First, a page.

UACES Facebook Empress Tree

Empress Tree

(May 2012)

QuestionWe live in NW Arkansas and have what we think is an Elephant Ear tree, the big leaves look like the elephant ear plant. We like the tree but it is in a bad location, it is at the corner of the garage, during the growing season it extends over the side walk and grows higher than the roof line we continually have to keep it cut back. I would like to relocate it but not sure when the right time is and most importantly how big the root system is, the trunk is about 5” in dia. I am pretty sure some of the roots are under the side walk and drive way and may be under the garage foundation. Any ideas?

AnswerThere is no such thing as an elephant ear tree. I think you probably have a royal paulownia tree, or empress tree-- Paulownia tomentosa. It grows huge leaves when it is in a juvenile state. As the tree ages the leaves get much smaller and it blooms with purple flowers. The resulting fruit are woody capsules which pop open and scatter seeds everywhere, which can germinate and come up in flower beds, etc. It is not a hugely desirable tree, but many folks like them. You can move it in the fall as it is going dormant. Take as much of the root system as you can easily move in a root ball.


(August 2010)

QuestionThis came up in our flower garden three years ago we cut it down first year. We left it alone last year, and now this year it has multiplied to three stalks. It's about six feet tall and the leaves are about 14 inches wide. So far it hasn't produced any flowers.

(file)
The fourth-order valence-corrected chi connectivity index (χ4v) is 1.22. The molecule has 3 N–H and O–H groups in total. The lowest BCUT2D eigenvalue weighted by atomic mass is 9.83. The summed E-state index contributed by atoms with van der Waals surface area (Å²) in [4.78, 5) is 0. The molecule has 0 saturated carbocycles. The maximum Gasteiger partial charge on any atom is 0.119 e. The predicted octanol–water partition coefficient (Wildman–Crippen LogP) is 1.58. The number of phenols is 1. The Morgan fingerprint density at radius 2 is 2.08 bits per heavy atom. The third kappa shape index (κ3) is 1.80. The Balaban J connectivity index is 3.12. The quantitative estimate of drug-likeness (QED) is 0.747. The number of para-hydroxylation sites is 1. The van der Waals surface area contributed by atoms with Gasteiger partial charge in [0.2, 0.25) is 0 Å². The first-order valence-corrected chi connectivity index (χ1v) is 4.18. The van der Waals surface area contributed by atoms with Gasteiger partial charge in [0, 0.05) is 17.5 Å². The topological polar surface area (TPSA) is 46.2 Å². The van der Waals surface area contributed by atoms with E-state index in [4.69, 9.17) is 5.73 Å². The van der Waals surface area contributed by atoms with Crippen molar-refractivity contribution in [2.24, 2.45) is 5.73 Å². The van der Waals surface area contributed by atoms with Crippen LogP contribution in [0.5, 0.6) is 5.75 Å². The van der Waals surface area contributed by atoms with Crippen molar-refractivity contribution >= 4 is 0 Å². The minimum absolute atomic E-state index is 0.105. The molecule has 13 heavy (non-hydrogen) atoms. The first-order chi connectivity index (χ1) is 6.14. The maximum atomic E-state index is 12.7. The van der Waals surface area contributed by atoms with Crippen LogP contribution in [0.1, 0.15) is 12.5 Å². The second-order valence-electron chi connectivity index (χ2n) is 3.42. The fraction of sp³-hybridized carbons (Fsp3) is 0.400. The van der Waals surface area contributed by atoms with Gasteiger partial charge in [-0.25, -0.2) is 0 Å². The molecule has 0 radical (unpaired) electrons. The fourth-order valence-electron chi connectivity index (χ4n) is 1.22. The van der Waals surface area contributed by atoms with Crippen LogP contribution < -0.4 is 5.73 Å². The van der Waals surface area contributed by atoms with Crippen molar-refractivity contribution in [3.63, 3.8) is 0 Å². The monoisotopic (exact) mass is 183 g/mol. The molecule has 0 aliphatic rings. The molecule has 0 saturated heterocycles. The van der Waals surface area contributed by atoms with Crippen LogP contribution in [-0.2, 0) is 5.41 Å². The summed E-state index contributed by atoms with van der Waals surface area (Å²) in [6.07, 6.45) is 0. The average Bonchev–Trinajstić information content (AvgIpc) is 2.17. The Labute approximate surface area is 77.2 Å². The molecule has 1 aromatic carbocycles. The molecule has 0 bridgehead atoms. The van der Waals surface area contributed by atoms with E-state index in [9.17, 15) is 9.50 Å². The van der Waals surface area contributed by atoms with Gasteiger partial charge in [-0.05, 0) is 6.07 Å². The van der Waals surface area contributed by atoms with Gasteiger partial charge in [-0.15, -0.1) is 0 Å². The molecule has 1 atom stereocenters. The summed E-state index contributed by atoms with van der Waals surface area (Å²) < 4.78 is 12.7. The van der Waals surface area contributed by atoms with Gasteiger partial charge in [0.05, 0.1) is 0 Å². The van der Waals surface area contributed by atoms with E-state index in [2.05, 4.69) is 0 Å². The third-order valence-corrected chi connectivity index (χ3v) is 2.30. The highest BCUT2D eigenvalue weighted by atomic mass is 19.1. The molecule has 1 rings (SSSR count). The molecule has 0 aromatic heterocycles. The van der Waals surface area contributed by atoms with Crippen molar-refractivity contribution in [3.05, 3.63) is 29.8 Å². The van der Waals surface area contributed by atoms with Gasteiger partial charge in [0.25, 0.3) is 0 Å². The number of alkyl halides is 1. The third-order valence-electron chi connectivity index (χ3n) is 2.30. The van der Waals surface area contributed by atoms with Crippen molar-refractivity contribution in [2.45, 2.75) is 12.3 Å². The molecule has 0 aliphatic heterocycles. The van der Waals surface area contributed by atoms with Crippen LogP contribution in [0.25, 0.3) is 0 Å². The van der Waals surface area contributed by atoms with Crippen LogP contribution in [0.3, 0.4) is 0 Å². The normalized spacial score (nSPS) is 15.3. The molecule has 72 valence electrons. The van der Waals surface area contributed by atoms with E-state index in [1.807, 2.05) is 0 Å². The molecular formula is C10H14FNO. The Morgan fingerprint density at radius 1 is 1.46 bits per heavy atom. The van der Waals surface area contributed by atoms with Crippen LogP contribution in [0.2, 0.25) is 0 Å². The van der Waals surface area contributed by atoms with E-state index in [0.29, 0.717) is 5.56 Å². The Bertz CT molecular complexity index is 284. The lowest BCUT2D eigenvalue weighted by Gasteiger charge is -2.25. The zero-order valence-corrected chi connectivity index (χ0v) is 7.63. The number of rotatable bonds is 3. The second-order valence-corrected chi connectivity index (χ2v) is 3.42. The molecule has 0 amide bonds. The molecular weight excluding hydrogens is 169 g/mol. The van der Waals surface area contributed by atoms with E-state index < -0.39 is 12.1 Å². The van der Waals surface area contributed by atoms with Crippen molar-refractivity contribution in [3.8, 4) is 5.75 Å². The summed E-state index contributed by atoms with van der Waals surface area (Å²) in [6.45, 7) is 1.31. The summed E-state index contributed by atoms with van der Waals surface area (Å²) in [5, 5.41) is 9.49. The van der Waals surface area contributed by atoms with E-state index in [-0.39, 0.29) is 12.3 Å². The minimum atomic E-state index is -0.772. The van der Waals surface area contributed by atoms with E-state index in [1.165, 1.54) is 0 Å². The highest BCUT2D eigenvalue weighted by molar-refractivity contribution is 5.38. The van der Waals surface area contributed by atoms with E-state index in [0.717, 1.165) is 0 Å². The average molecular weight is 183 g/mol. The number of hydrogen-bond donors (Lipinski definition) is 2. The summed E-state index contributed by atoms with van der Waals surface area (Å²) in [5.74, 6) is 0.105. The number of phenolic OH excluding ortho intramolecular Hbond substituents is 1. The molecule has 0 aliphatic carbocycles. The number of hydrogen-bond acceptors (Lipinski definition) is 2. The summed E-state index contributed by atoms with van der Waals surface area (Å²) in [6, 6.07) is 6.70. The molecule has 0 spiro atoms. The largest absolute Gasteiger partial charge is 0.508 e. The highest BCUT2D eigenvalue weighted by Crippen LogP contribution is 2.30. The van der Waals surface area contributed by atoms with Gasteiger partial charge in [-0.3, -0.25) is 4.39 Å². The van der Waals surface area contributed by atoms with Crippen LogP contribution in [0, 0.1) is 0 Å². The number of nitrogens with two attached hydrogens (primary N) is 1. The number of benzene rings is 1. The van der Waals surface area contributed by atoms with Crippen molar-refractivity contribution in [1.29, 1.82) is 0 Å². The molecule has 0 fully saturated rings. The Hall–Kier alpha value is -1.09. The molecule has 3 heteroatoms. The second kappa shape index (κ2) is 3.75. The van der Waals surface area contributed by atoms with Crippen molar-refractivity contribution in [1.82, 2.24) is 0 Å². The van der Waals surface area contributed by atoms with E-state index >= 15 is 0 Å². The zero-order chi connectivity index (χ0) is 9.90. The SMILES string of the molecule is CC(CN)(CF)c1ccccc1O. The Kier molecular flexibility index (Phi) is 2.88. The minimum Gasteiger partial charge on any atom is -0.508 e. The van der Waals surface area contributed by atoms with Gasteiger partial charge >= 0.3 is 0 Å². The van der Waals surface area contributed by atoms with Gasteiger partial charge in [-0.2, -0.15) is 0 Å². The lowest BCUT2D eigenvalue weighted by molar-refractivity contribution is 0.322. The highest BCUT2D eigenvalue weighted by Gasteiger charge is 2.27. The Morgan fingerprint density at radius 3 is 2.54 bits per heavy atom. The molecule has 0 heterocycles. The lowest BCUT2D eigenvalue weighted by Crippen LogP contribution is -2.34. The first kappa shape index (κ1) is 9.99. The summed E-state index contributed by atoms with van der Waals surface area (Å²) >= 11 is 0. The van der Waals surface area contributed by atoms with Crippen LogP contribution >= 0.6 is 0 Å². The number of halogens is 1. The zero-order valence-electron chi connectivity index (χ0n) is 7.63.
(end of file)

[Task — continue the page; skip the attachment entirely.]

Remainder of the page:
AnswerWe get samples of this every year. I often refer to it as the Jack-in-the-beanstalk tree, because of its rampant young growth. The tree is Royal Paulownia or Empress Tree—Paulownia tomentosa. This year many very young trees bloomed with what looked like purple candelabras—I think last year’s copious rainfall had something to do with that. Normally they don’t start blooming until they are around 5 to 7 years old. The tree does produce pretty purple flowers but then they form woody seed capsules which disperse their seed and you end up with weedy seedlings coming up everywhere. Because they are fast growing they also are fairly soft wooded and can start falling apart with age. All in all, not a great yard tree.

 

QuestionThis came up in our flower garden three years ago we cut it down first year. We left it alone last year, and now this year it has multiplied to three stalks. It's about six feet tall and the leaves are about 14 inches wide. So far it hasn't produced any flowers.

AnswerWe get samples of this every year. I often refer to it as the Jack-in-the-beanstalk tree, because of its rampant young growth. The tree is Royal Paulownia or Empress Tree—Paulownia tomentosa. This year many very young trees bloomed with what looked like purple candelabras—I think last year’s copious rainfall had something to do with that. Normally they don’t start blooming until they are around 5 to 7 years old. The tree does produce pretty purple flowers but then they form woody seed capsules which disperse their seed and you end up with weedy seedlings coming up everywhere. Because they are fast growing they also are fairly soft wooded and can start falling apart with age. All in all, not a great yard tree.


(February)

QuestionCan you tell me if the Royal Empress Tree is suitable for zone 8?

AnswerRoyal Empress tree-- Paulownia tomentosa will grow fine in zone 8. Do be aware that it is a fast growing tree and can be fairly short lived and messy. It does have beautiful purple flowers in the spring, but the woody seed capsules that result spread seed which can grow readily in unwanted locations.


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